Disease Information for Bone necrosis/infarct/osteonecrosis

Clinical Manifestations
Signs & Symptoms
Medial Knee Pain/Tenderness
Skeletal problems/symptoms/signs
Disease Progression
Course/Chronic disorder
Demographics & Risk Factors
Established Disease Population
Patient/Alcoholism/chronic alcoholic
Patient/Corticosteroid treatment
Patient/Gauchers disease
Patient/Oral contraceptive/treatment
Patient/Sickle cell/anemia
Patient/Diabetes mellitus
Patient/Renal transplant
Occupational Factors
Occupation/Caisson worker
Sex & Age Groups
Diagnostic Test Results
CT Scan
CT/Bone Mineral Density/Increased
MRI/Bones/Skeletal abnormality
Xray/Bone infarct
Xray/Increased bone density
Xray/Split or double cortex of bone
Xray/Subchondral bone absorption/crescent sign
Associated Diseases & Rule outs
Rule Outs
Associated Disease & Complications
Bone necrosis/infarct/osteonecrosis
Disease Mechanism & Classification
CLASS/Bone disorder (ex)
CLASS/Femur involvement/disorder (ex)
CLASS/Long bone involvement/disorder (ex)
CLASS/Skeletal (category)
PROCESS/Arteriosclerosis/vascular/venous (category)
PROCESS/Ischemic process (ex)
PROCESS/Necrosis (ex)
PROCESS/Use/Age/atrophic disorder (category)

Osteonecrosis; Aseptic Necrosis; Avascular Necrosis of Bone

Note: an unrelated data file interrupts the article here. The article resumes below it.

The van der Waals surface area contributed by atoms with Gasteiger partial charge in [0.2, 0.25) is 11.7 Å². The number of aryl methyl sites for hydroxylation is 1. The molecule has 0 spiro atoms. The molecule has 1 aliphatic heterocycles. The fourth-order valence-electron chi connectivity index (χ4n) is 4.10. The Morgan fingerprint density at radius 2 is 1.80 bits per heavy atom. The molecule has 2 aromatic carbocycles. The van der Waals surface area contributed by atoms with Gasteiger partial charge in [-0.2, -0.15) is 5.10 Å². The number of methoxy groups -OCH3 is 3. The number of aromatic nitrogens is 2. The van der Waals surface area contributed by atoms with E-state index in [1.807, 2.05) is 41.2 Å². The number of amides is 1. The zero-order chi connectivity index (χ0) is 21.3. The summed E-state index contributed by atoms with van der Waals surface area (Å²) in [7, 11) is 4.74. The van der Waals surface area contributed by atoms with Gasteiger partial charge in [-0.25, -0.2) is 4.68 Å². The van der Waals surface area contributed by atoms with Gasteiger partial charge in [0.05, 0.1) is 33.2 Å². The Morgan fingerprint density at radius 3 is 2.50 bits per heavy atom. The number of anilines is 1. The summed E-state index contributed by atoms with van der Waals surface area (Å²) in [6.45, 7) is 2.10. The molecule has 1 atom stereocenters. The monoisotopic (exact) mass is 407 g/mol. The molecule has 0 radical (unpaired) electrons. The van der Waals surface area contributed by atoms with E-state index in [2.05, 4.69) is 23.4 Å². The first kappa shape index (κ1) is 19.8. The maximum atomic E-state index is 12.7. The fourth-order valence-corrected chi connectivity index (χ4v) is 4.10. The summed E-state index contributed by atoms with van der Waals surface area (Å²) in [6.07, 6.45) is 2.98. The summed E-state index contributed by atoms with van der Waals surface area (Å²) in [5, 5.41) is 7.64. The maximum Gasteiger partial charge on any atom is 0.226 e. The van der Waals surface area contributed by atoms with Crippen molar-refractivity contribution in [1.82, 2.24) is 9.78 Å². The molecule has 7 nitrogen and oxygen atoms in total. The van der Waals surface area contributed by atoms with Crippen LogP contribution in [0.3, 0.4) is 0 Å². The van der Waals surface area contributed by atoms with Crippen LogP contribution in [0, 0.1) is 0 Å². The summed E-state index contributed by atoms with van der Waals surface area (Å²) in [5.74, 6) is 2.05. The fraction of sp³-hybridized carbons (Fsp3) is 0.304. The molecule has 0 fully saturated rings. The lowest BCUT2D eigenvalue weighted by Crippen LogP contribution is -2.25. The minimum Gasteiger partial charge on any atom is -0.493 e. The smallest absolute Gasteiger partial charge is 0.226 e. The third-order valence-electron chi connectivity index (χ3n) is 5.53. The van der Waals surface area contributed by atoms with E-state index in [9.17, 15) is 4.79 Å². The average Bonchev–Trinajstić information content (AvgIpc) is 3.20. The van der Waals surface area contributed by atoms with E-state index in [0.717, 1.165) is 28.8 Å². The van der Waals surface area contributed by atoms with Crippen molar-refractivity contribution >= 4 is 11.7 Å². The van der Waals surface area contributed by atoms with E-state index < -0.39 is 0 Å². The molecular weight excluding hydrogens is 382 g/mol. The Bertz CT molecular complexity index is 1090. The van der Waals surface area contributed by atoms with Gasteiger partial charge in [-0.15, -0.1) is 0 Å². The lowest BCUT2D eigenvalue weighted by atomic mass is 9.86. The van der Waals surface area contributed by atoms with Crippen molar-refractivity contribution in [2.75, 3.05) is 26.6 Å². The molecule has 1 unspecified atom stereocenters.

Ischemic Necrosis of Bone; Osteonecrosis is the destruction (necrosis) of bone tissue, often due to an interference with the supply of blood to the bone; It most commonly affects the joints and bones of the hips, knees and/or shoulders; It may occur as a result of bone injuries (trauma-related osteonecrosis) or in conjunction with other diseases or risk factors (nontraumatic osteonecrosis); Risk factors include excessive alcohol intake, some blood coagulation disorders, inflammatory conditions such as rheumatoid arthritis and systemic lupus erythematosus, and reactions to some medications such as steroids ; [NORD 2005]------------------------------Aseptic necrosis (also referred to as avascular necrosis or osteonecrosis) is a condition that results from poor blood supply to an area of bone causing bone death; This is a serious condition because the dead areas of bone do not function normally, are weakened, and can collapse; causes aseptic necrosis?

Aseptic necrosis can be caused by trauma and damage to the blood vessels that supply bone its oxygen; Other causes of poor blood circulation to the bone include an embolism of air or fat that blocks the blood flow through the blood vessels, abnormally thick blood (hypercoaguable state), and inflammation of the blood vessel walls (vasculitis);

What conditions are associated with aseptic necrosis?

Conditions that are associated with aseptic necrosis include alcoholism, steroid usage, Cushing"s syndrome, radiation exposure, sickle cell disease, pancreatitis, Gaucher"s disease, and systemic lupus erythematosus.

The diagnosis of aseptic necrosis can be made with x-rays, but this is a later stage finding; Earlier signs of avascular necrosis can be detected with MRI scanning or suggested by nuclear bone scanning;


External Links Related to Bone necrosis/infarct/osteonecrosis
PubMed (National Library of Medicine)
NGC (National Guideline Clearinghouse)
Medscape (eMedicine)
Harrison's Online (accessmedicine)
NEJM (The New England Journal of Medicine)